The finding of the present study contributes to our understanding of the relationship between the mode of delivery and QOL and the role of parity in this relationship. Considering the high rate of cesarean (53%) in two public hospitals in a small city like Shahroud, it is clear that the problem calls for a comprehensive approach. Hopefully, the findings of the present study may be of help to healthcare policy makers in devising policies to control the cesarean rate in Shahroud. We examined the QOL of women at 8 weeks postpartum, we recommend that further studies be designed to examine the QOL of women within a shorter period of time after delivery such as 2 or 4 weeks postpartum and with samples containing higher number of women with emergency cesarean.

This study used the WHOQOL-BREF to evaluate the quality of life, an instrument which is not specifically designed for pregnant women. However, a previous study comparing The Mother-Generated Index (MGI) with the WHOQOL-BREF has reported a strong correlation between the two questionnaires.27

Since our sample consisted of all pregnant women attending Shahroud health centers, and considering the fact that antenatal care coverage of at least once and at least four times have been reported for 98% and 94% of women, respectively in Iran in 2006-2010,28 the study sample is representative. However, any generalization of the findings of this study must take into account the limitations posed by its sample size. The sample size of the study is not sufficient to conclude that cesarean does not affect the QOL of multiparas. It is possible that a study with a sample containing a higher number of multiparas with emergency cesarean would lead to different results. Also, considering the various variables which affect the QOL, our results might have been different in the case primiparas too.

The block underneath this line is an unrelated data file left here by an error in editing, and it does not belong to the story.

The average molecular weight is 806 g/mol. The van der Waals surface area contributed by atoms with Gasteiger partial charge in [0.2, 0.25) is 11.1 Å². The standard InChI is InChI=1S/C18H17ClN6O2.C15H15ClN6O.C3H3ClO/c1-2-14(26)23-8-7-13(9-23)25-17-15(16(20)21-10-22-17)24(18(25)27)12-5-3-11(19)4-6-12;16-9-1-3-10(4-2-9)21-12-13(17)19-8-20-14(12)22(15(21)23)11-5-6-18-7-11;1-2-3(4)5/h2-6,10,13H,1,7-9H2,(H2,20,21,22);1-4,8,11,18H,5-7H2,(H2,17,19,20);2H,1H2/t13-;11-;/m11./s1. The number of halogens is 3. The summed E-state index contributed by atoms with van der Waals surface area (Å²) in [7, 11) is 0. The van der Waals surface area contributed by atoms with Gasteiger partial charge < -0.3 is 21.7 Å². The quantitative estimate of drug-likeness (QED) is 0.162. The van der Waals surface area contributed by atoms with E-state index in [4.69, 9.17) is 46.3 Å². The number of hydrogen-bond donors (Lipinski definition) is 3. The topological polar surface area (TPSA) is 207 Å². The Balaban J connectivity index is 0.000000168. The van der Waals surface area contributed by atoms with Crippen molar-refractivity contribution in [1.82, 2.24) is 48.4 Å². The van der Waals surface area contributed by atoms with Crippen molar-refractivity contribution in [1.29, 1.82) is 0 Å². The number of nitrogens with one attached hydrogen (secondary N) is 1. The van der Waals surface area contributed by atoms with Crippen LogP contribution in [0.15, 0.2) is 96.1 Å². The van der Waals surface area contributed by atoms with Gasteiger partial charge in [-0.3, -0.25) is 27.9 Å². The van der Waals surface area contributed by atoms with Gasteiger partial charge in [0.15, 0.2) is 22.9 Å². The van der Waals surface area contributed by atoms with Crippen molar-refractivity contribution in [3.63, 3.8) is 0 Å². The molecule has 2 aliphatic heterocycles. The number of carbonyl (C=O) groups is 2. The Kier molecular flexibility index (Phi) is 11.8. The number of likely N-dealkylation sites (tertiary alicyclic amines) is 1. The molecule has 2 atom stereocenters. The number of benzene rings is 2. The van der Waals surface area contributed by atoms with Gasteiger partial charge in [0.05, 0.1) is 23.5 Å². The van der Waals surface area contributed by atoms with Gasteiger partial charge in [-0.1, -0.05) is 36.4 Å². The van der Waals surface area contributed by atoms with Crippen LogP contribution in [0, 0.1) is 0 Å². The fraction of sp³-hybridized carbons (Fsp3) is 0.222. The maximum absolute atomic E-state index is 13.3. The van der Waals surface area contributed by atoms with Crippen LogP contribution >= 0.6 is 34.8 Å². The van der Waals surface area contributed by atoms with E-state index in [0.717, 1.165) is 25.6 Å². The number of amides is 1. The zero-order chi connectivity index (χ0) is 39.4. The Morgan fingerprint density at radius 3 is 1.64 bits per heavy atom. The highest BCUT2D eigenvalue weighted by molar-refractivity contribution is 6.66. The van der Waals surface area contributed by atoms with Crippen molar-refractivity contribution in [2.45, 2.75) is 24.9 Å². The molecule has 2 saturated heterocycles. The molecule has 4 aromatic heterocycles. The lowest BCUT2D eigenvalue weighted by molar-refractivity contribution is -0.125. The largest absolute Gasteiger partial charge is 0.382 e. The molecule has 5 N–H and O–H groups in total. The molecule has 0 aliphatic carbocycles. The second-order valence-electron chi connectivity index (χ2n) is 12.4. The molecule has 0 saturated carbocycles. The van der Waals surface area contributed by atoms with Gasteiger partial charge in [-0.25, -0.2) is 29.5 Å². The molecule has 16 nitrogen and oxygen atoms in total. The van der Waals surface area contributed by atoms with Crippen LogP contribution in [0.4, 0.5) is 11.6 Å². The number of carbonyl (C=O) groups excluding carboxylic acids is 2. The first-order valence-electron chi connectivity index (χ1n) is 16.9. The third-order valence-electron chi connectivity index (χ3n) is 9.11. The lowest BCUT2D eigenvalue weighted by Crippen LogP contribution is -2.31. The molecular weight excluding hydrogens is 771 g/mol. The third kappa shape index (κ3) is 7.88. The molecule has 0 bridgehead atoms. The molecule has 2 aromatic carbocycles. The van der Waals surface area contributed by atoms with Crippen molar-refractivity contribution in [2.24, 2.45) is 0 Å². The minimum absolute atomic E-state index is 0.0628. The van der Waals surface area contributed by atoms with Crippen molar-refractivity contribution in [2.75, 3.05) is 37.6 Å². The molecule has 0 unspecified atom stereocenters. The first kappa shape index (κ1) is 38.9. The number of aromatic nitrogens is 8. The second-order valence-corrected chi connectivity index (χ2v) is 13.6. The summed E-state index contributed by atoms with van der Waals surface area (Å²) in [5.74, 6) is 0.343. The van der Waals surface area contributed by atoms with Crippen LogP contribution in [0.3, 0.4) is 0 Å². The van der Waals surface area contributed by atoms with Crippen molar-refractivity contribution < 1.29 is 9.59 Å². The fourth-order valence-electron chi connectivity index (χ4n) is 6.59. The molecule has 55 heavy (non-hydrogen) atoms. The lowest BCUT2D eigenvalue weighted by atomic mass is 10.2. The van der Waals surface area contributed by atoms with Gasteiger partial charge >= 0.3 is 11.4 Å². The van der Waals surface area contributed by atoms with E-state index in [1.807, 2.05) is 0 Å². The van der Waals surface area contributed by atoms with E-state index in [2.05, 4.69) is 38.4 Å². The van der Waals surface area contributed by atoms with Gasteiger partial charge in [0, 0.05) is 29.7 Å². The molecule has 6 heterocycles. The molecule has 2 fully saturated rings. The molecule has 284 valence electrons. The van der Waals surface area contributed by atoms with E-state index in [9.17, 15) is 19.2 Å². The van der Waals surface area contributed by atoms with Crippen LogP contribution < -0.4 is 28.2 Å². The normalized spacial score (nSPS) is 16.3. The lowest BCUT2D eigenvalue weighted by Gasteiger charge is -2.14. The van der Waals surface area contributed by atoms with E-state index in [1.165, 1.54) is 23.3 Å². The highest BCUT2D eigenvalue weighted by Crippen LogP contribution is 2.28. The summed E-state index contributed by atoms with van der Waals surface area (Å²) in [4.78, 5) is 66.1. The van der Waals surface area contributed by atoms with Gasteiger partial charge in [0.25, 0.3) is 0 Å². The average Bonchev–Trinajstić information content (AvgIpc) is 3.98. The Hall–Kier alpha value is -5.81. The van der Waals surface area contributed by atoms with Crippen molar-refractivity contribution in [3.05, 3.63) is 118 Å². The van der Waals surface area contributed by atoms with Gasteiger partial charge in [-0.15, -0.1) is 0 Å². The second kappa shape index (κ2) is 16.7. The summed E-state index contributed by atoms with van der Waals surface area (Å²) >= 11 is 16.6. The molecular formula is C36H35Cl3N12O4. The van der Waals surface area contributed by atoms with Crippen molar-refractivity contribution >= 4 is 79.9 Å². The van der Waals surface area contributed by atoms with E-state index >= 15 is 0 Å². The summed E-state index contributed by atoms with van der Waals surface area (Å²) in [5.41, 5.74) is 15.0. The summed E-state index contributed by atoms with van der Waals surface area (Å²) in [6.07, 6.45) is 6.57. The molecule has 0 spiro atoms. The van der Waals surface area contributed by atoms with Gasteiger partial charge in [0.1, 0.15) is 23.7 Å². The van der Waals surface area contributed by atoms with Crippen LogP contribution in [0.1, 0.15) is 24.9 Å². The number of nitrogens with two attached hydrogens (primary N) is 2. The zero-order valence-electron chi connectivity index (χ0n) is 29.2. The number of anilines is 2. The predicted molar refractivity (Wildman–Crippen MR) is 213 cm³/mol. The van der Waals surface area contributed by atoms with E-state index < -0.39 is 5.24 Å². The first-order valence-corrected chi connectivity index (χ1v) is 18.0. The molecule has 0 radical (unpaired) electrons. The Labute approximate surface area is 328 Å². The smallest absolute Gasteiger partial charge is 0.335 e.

In this sample of low risk women, cesarean affected the physical and social domain scores, as well as the global score of QOL of primiparas negatively. In view of the wide range of variables which might influence the QOL, more studies with higher sample sizes should be done to examine the effects of cesarean on QOL of both primiparas and multiparas within a shorter period of time after delivery.


The study was resulted from a PhD thesis, which was approved by review board of Shahroud University of Medical Sciences (Approval No. 9004) and was conducted with the financial help of research committee of Shahroud University of Medical Sciences. The authors wish to thank all midwives and participants who made this study possible.